Thanks to the union learning fund (ULF), unions enable and encourage workplace learning. Favourable industrial relations are very crucial for the success of the learning initiatives and the sustainability of these initiatives depended on the continued management support. Case studies on the effects of workplace learning led by unions showed that employers saw possibilities of mutual gains from learning, mainly because of earlier positive experiences from formal or informal partnerships. The workplace learning facilitated cooperative methodology with the management for mutual gains.
Case studies reveal that some local management encouraged union membership to offset the high labour turnover and low skill base. Encouraging union membership also served as a stabilising factor. It was also seen that the management participated in the union learning for several reasons. Some adopted the workplace learning to induce a cultural shift towards a more inclusive agenda. The different types of learning are provided through the union led workplace learning. These include personal development, job related development and a combination of both together.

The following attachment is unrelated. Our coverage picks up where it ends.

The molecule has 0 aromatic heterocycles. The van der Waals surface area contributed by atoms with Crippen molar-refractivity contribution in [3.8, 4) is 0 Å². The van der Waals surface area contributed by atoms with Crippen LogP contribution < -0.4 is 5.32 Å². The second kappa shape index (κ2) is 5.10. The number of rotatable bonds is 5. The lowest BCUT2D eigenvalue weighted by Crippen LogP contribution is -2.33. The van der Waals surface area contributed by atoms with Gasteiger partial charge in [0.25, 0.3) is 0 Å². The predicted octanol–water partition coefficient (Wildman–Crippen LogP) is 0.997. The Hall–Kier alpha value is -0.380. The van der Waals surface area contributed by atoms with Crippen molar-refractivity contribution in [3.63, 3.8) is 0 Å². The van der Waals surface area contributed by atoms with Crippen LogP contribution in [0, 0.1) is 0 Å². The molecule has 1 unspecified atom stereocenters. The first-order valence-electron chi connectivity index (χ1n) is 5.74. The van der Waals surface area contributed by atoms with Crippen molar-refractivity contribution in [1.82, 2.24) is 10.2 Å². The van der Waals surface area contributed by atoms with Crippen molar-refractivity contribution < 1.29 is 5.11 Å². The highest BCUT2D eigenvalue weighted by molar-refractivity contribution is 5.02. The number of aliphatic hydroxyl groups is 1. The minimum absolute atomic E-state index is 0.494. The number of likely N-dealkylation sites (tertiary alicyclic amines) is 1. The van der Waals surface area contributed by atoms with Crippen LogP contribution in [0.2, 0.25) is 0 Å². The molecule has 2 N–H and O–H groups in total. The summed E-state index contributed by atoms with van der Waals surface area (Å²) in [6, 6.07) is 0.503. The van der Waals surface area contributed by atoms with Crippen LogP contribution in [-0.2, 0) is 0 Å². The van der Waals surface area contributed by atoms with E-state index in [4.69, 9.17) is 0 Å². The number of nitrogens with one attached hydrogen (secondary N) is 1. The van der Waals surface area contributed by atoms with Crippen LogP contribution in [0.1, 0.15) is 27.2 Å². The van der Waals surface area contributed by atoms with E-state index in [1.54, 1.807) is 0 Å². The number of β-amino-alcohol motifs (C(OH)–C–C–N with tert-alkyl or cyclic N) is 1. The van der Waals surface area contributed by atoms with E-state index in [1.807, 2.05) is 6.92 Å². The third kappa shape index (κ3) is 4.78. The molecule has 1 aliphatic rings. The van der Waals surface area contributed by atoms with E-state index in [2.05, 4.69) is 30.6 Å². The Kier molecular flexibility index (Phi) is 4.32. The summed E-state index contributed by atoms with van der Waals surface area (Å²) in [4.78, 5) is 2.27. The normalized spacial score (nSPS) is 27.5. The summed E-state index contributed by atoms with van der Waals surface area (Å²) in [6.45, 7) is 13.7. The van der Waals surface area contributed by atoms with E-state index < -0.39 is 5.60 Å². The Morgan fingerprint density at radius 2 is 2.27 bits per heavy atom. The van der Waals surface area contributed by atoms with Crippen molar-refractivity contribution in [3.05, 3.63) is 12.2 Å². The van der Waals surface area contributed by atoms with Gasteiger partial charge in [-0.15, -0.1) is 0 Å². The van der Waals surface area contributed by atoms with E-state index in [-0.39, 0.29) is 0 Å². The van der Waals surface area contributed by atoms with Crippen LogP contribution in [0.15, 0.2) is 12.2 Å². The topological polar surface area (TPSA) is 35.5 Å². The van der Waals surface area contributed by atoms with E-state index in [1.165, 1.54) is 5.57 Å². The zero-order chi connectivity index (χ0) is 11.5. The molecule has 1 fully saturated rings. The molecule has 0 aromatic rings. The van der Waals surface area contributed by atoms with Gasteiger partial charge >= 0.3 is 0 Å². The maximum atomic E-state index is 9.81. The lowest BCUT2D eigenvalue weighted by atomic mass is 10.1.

The employability of the workers were enhanced through job specific vocational learning, literacy classes, driving lessons, assertiveness training and numeracy classes. Both work-related and non-work-related learning is imparted in the workplace learning. Both these learning can benefit the employers and the employees. Learners are benefited for the work and life-related benefits. The employers are benefited directly or indirectly from any learning. The learning programmes also helped minority and other disadvantaged groups to improve Union involvement in workplace learning 17 their career prospects through promotions.
The managements of the participating firms felt that participating would enable the organisation to be viewed as a ‘good employer’ by the employees. In some cases, the workers became aware of the union and the benefits union can bring upon them, only when the learning agenda was introduced. The learning agenda created better positive perception of unions among employees and existing members, and made them aware of the importance and role of unions in their workplaces. The role and purpose of the union became more apparent, thus attracting many new members and increased participation.